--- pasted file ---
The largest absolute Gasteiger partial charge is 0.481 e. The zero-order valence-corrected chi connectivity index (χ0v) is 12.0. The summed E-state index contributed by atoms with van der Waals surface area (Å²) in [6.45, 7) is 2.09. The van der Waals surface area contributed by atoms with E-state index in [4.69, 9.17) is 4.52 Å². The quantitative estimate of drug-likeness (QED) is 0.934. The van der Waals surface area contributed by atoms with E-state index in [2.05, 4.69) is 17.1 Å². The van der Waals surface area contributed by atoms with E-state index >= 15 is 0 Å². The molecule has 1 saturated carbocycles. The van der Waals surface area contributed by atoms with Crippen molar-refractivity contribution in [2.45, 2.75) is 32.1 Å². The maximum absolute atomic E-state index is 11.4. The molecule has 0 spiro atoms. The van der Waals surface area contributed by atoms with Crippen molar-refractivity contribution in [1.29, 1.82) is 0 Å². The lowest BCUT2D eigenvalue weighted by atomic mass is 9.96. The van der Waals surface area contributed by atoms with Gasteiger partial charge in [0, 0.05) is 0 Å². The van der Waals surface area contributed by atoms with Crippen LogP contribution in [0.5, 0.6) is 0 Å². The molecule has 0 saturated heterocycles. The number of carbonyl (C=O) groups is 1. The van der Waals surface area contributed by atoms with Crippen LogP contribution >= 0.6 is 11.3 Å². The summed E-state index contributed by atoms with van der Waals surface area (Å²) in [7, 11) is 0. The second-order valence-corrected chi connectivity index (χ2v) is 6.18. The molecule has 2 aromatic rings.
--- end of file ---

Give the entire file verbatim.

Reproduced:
The largest absolute Gasteiger partial charge is 0.481 e. The zero-order valence-corrected chi connectivity index (χ0v) is 12.0. The summed E-state index contributed by atoms with van der Waals surface area (Å²) in [6.45, 7) is 2.09. The van der Waals surface area contributed by atoms with E-state index in [4.69, 9.17) is 4.52 Å². The quantitative estimate of drug-likeness (QED) is 0.934. The van der Waals surface area contributed by atoms with E-state index in [2.05, 4.69) is 17.1 Å². The van der Waals surface area contributed by atoms with E-state index >= 15 is 0 Å². The molecule has 1 saturated carbocycles. The van der Waals surface area contributed by atoms with Crippen molar-refractivity contribution in [2.45, 2.75) is 32.1 Å². The maximum absolute atomic E-state index is 11.4. The molecule has 0 spiro atoms. The van der Waals surface area contributed by atoms with Crippen molar-refractivity contribution in [1.29, 1.82) is 0 Å². The lowest BCUT2D eigenvalue weighted by atomic mass is 9.96. The van der Waals surface area contributed by atoms with Gasteiger partial charge in [0, 0.05) is 0 Å². The van der Waals surface area contributed by atoms with Crippen LogP contribution in [0.5, 0.6) is 0 Å². The molecule has 0 saturated heterocycles. The number of carbonyl (C=O) groups is 1. The van der Waals surface area contributed by atoms with Crippen LogP contribution >= 0.6 is 11.3 Å². The summed E-state index contributed by atoms with van der Waals surface area (Å²) in [7, 11) is 0. The second-order valence-corrected chi connectivity index (χ2v) is 6.18. The molecule has 2 aromatic rings.